Lime Wood hotel – in the limelight

10 July 2009 by
Lime Wood hotel – in the limelight

Last week, Caterer revealed details of Lime Wood, the £30m hotel project Robin Hutson is involved in. Gemma Sharkey talks to the band of men who are carving a new groove in the New Forest.

When I meet Robin Hutson at his old stamping ground, on the third floor of London's Soho House (he used to sit on its board), his usual casual demeanour has been replaced with something altogether more zealous.

As we sip our still waters, trying to stay cool, he earnestly explains that he doesn't want to "take all the credit" for the project he's been consulting on for the past four months. Of Lime Wood, the new five-star boutique hotel in the heart of the New Forest in Hampshire, he says, "It really isn't all about me - Alex Aitken has been involved with the project from the beginning in 1999; Charles Morris, the architect, has done a wonderful job with the building; and David Collins with the interiors - all in all it's an extraordinary project."


Although Hutson is characteristically modest, there's good reason the co-founder of Hotel du Vin was coaxed out of semi-retirement to consult by the property's owner, local businessman Jim Ratcliffe who has pumped in excess of £30m into the project. According to Aitken, Hutson brought a fresh pair of eyes to the project, "I thought I paid attention to detail, but he's pushed all of us to a higher level of quality," Aitken says.

Hutson is less modest, more evangelical when extolling the virtues of the building itself, a Georgian country manor originally established as a hunting lodge in the 13th Century. "It's a real architectural triumph. I don't think the country house sector has seen such a development in the last 10 years.

"I've been approached over the past few years to do these sorts of things, but they were all more of the same. This really stood out and it will be important for the hotel sector. We're aiming to be in the top five UK country house hotels within two years."

Lime Wood exterior
Lime Wood exterior


The project was initially born out of Aitken's desire to create something special, a labour of love. When he bought the then named Parkhill property in 1999, he was already running the Michelin-starred restaurant Le Poussin. The originally self-taught chef opened a less formal venue re-named Simply Poussin within the hotel which gained a star the following year. Aitken closed the property in 2004 to transform it into the "best country house hotel in the country".

In 2005, Morris, who is the architect to the Royal family, was brought in to design the guest buildings and spa, while Ben Pentreath, of Working Group Design, was given a brief to restore the main hotel and extension. The hotel's 30 bedrooms will be spread across a number of buildings within the grounds, 16 in the main house, four junior suites across two pavilions, five suites in a crescent-shaped building, and five rooms in the coach house.

Interiors, designed by David Collins, who also recently designed the Langham's new interiors, will be contemporary, clean cut and uncluttered with a white-on-white-with-grey-overtones colour scheme. Pieces of art and sculpture will also adorn the property. The main body of the hotel is set to open at the end of October and will be followed by a 10,000 sq ft spa next spring.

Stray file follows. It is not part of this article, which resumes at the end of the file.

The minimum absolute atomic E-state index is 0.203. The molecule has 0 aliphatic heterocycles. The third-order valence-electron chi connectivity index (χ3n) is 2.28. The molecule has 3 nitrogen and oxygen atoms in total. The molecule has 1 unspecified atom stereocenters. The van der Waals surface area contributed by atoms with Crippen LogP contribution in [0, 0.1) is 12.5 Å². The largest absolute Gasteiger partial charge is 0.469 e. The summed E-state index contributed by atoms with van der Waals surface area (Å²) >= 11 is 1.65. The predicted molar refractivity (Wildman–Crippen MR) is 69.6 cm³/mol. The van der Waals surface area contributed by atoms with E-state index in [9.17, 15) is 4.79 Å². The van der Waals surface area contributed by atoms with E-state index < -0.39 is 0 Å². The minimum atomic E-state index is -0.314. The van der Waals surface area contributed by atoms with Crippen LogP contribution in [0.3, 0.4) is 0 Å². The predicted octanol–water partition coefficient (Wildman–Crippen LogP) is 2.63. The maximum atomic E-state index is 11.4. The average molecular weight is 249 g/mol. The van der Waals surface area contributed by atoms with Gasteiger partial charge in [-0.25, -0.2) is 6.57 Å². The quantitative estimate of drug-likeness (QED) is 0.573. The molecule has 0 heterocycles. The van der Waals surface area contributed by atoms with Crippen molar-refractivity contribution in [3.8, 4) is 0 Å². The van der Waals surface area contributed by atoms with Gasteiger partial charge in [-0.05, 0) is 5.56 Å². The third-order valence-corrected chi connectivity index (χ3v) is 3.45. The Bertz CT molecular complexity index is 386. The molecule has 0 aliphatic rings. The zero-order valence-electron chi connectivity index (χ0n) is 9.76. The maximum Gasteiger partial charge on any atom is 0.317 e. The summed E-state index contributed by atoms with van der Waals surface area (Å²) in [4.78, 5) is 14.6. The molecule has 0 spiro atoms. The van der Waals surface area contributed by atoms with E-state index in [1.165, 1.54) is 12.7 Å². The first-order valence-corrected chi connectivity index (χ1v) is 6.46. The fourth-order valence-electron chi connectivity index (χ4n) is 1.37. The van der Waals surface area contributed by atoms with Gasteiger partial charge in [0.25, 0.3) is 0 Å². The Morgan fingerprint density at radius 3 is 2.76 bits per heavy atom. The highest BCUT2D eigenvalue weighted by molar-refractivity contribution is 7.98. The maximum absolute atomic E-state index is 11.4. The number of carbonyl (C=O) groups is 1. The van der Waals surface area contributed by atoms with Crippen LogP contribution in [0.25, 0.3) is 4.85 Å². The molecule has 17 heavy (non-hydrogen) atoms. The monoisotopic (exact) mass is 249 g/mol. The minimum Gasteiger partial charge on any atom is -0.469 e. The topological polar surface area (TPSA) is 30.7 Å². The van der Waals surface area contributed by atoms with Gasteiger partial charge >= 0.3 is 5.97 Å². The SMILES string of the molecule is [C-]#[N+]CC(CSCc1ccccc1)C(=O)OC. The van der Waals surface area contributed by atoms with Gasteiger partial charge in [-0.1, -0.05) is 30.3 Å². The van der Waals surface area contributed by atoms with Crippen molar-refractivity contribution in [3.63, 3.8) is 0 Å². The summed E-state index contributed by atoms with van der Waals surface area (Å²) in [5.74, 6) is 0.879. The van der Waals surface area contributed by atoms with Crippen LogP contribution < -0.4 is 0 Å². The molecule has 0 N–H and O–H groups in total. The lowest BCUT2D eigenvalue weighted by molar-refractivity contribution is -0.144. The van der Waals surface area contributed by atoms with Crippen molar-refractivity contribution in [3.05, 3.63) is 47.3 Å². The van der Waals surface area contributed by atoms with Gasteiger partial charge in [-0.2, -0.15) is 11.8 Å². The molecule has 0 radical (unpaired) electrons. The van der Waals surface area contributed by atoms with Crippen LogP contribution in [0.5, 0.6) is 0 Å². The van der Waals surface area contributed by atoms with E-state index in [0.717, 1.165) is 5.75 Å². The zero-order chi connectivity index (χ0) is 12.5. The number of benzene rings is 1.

Despite the all-star cast, the project has not been without its problems - after all, there was a reason Hutson was drafted in to consult at such a late stage. "In general, it has all been carried out to the highest levels of craftsmanship, it really caught my eye. But, of course, had I been around a few years earlier, there are a few elements I would have done differently", Hutson concedes.

He uses the bathrooms as an example: Morris had designed them along his normal lines for traditional private country houses. But Hutson points out they simply weren't made for the wear and tear a hotel undergoes. "They were built from a non-hotel point of view," he explains. "It's a double-edged sword because it meant they were original and had a high level of craftsmanship, but weren't practical for hotel usage. You have to make it so that it will still be OK in five years' time."


Hutson says his main focus will be ensuring the service is delivered with wit and humour and "free from silly rules". He says: "I hate it when service systems dictate how staff do things - when an accountant in head office decides that a chambermaid should clean 10 rooms every shift, which means knocking on bedroom doors while people are still in bed. It's annoying and not about the guest experience."

He's also set about building what he dubs his "dream team", starting with Justin Pinchbeck, general manager of the Zetter hotel in London, to run the show, as well as "marketing heavyweight" David Elton. "Justin opened the Zetter six years ago, so he has experience with that side of things and the more I met him, the more I liked him. He also came with glowing references from all sorts of different angles in the industry."

Hutson admits to being concerned about putting Gerard Basset's [Hutson's co-founder in Hotel du Vin] nose out of joint.